When I was a little girl, in the 60’s, my mother, and ancient withered nuns, would tell me stories about my grandfather. Old nuns in  dark  heavy habits , would  take me into their offices, give me ice cream or pudding from the hospital kitchen and tell me stories.  The one repeated to me so many times was simple and beautiful.

Daddy Jack told his nurses about the diagnosis. Together, they decided before each operation, they would all kneel, on the cold tile floor in the operating room, and they would pray, as one, for his hands to be steady and true. The Baptist doctor and Catholic nuns joined hands and asked for a miracle.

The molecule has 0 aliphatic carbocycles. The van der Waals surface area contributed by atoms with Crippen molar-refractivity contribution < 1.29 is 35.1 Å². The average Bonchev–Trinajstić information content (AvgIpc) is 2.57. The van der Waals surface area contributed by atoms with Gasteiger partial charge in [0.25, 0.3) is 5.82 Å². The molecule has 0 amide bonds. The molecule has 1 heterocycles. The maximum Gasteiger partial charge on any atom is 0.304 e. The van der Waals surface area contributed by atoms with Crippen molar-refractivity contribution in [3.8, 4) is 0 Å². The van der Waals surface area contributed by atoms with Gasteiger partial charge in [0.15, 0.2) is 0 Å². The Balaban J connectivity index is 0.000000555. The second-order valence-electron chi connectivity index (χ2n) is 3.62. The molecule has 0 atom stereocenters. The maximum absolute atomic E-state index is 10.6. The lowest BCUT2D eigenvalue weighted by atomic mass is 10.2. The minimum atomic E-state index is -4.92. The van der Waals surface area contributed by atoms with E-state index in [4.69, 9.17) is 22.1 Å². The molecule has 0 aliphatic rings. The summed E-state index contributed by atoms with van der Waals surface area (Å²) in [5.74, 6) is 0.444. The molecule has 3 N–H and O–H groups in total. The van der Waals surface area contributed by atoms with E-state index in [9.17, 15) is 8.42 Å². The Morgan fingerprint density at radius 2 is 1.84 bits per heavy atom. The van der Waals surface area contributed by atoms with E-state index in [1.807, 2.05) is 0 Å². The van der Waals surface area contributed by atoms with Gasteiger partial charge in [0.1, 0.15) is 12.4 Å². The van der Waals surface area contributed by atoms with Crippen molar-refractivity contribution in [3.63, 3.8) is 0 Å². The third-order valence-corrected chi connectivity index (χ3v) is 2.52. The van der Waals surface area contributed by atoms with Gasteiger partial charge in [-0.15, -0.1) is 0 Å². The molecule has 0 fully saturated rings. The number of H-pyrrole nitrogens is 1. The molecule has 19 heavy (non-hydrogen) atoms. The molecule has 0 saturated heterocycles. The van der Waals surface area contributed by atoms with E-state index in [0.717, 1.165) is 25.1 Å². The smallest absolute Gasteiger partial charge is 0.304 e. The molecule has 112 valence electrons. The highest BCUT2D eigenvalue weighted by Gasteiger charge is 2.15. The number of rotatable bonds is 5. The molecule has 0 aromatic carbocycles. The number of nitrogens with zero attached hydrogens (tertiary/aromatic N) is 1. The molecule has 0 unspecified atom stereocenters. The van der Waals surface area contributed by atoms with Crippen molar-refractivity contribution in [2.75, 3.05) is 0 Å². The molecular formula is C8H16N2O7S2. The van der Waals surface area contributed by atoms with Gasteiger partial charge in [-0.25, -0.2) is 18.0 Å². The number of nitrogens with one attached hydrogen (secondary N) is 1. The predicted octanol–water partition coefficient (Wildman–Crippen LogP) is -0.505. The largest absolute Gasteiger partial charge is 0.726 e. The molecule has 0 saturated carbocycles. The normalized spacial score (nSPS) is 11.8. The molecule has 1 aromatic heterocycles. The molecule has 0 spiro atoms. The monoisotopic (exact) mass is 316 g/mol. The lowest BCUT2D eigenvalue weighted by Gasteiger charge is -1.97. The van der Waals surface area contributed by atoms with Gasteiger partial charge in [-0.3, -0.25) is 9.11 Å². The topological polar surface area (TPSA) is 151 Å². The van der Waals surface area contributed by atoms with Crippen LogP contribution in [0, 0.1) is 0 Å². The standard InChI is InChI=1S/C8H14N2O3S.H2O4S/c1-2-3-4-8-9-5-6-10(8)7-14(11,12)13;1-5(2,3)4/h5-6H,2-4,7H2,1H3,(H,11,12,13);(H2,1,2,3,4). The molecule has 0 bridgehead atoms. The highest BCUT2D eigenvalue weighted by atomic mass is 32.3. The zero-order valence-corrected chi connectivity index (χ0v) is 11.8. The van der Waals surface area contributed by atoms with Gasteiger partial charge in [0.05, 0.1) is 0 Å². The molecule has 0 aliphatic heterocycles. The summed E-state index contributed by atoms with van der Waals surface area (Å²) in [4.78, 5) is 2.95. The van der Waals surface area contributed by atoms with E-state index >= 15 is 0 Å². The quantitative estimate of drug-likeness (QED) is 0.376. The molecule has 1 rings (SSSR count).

God listened. For almost two years Dr. Jack Stell and his nuns prayed and continued with the life saving surgeries.

Once Hot Springs was repopulated with a few more surgeons, Dr. Jack Stell retired to his home on Prospect avenue.

As a little girl, I would eat my pudding, listening to the old nuns as they wiped their eyes with handkerchiefs they miraculously produced from their sleeves.

Today, I understand the power of their faith, love and conviction. Back then, I only knew I had to sit and listen to their stories in order to get any goodies.

 

They Tapped My Daughters Phone! For Real

My daughter Mary called and said emphatically, “I think my phone is tapped, Mom.”
I smiled and wondered if she was off her medication because this has happened before. Then in my smarmy, patient Mom voice I said, “Why would anybody tap your phone honey?”